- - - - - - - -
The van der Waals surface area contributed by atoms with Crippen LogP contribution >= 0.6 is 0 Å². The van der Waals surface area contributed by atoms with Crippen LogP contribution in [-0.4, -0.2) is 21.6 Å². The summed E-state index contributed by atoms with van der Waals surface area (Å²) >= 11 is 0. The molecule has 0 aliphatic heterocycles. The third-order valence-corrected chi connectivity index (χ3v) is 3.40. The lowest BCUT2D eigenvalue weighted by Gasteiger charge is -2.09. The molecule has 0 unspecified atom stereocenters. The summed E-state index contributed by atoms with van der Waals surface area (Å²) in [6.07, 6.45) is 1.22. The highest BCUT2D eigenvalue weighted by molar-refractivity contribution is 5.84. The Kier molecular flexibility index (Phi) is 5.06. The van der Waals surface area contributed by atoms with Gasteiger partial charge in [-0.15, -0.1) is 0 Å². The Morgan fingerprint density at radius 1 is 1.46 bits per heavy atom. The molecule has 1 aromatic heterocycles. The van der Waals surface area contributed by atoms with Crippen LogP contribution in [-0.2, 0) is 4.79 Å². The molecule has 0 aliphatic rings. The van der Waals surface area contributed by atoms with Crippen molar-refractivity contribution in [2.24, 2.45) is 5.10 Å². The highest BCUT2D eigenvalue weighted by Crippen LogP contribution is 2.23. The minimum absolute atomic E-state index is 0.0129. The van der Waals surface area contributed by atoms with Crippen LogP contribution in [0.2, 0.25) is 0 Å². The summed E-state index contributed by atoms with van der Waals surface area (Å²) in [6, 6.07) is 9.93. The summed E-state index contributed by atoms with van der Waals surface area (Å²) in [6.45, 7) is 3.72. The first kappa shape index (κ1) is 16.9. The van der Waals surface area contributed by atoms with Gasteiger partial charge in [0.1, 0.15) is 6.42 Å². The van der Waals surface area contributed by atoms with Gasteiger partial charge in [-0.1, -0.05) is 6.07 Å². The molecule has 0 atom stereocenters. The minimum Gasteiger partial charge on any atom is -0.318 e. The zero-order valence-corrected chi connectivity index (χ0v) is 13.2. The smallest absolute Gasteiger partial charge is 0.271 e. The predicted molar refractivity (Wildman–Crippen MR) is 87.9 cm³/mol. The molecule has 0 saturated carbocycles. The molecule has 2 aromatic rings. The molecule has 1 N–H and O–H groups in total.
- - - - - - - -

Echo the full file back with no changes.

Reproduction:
The van der Waals surface area contributed by atoms with Crippen LogP contribution >= 0.6 is 0 Å². The van der Waals surface area contributed by atoms with Crippen LogP contribution in [-0.4, -0.2) is 21.6 Å². The summed E-state index contributed by atoms with van der Waals surface area (Å²) >= 11 is 0. The molecule has 0 aliphatic heterocycles. The third-order valence-corrected chi connectivity index (χ3v) is 3.40. The lowest BCUT2D eigenvalue weighted by Gasteiger charge is -2.09. The molecule has 0 unspecified atom stereocenters. The summed E-state index contributed by atoms with van der Waals surface area (Å²) in [6.07, 6.45) is 1.22. The highest BCUT2D eigenvalue weighted by molar-refractivity contribution is 5.84. The Kier molecular flexibility index (Phi) is 5.06. The van der Waals surface area contributed by atoms with Gasteiger partial charge in [-0.15, -0.1) is 0 Å². The Morgan fingerprint density at radius 1 is 1.46 bits per heavy atom. The molecule has 1 aromatic heterocycles. The van der Waals surface area contributed by atoms with Crippen LogP contribution in [-0.2, 0) is 4.79 Å². The molecule has 0 aliphatic rings. The van der Waals surface area contributed by atoms with Crippen molar-refractivity contribution in [2.24, 2.45) is 5.10 Å². The highest BCUT2D eigenvalue weighted by Crippen LogP contribution is 2.23. The minimum absolute atomic E-state index is 0.0129. The van der Waals surface area contributed by atoms with Crippen LogP contribution in [0.2, 0.25) is 0 Å². The summed E-state index contributed by atoms with van der Waals surface area (Å²) in [6, 6.07) is 9.93. The summed E-state index contributed by atoms with van der Waals surface area (Å²) in [6.45, 7) is 3.72. The first kappa shape index (κ1) is 16.9. The van der Waals surface area contributed by atoms with Gasteiger partial charge in [0.1, 0.15) is 6.42 Å². The van der Waals surface area contributed by atoms with Gasteiger partial charge in [-0.1, -0.05) is 6.07 Å². The molecule has 0 atom stereocenters. The minimum Gasteiger partial charge on any atom is -0.318 e. The zero-order valence-corrected chi connectivity index (χ0v) is 13.2. The smallest absolute Gasteiger partial charge is 0.271 e. The predicted molar refractivity (Wildman–Crippen MR) is 87.9 cm³/mol. The molecule has 0 saturated carbocycles. The molecule has 2 aromatic rings. The molecule has 1 N–H and O–H groups in total.